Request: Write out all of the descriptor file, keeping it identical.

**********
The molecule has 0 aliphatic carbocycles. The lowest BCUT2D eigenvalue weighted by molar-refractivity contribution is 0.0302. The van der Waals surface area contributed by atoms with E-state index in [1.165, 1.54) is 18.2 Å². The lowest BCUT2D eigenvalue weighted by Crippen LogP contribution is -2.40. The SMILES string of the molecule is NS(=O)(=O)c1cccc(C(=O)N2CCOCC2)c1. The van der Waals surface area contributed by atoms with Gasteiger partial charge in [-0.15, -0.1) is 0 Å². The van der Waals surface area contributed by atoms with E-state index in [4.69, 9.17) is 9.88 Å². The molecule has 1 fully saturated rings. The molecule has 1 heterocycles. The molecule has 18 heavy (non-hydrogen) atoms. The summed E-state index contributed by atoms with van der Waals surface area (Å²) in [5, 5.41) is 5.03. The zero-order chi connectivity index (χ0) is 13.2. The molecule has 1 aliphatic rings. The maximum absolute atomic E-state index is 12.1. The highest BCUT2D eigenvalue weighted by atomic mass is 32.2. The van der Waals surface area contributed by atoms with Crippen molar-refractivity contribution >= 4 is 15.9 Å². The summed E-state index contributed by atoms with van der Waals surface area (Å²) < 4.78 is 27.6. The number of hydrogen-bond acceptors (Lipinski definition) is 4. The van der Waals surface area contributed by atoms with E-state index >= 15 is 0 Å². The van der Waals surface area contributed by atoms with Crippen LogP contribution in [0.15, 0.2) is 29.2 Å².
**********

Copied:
The molecule has 0 aliphatic carbocycles. The lowest BCUT2D eigenvalue weighted by molar-refractivity contribution is 0.0302. The van der Waals surface area contributed by atoms with E-state index in [1.165, 1.54) is 18.2 Å². The lowest BCUT2D eigenvalue weighted by Crippen LogP contribution is -2.40. The SMILES string of the molecule is NS(=O)(=O)c1cccc(C(=O)N2CCOCC2)c1. The van der Waals surface area contributed by atoms with Gasteiger partial charge in [-0.15, -0.1) is 0 Å². The van der Waals surface area contributed by atoms with E-state index in [4.69, 9.17) is 9.88 Å². The molecule has 1 fully saturated rings. The molecule has 1 heterocycles. The molecule has 18 heavy (non-hydrogen) atoms. The summed E-state index contributed by atoms with van der Waals surface area (Å²) in [5, 5.41) is 5.03. The zero-order chi connectivity index (χ0) is 13.2. The molecule has 1 aliphatic rings. The maximum absolute atomic E-state index is 12.1. The highest BCUT2D eigenvalue weighted by atomic mass is 32.2. The van der Waals surface area contributed by atoms with Crippen molar-refractivity contribution >= 4 is 15.9 Å². The summed E-state index contributed by atoms with van der Waals surface area (Å²) < 4.78 is 27.6. The number of hydrogen-bond acceptors (Lipinski definition) is 4. The van der Waals surface area contributed by atoms with E-state index >= 15 is 0 Å². The van der Waals surface area contributed by atoms with Crippen LogP contribution in [0.15, 0.2) is 29.2 Å².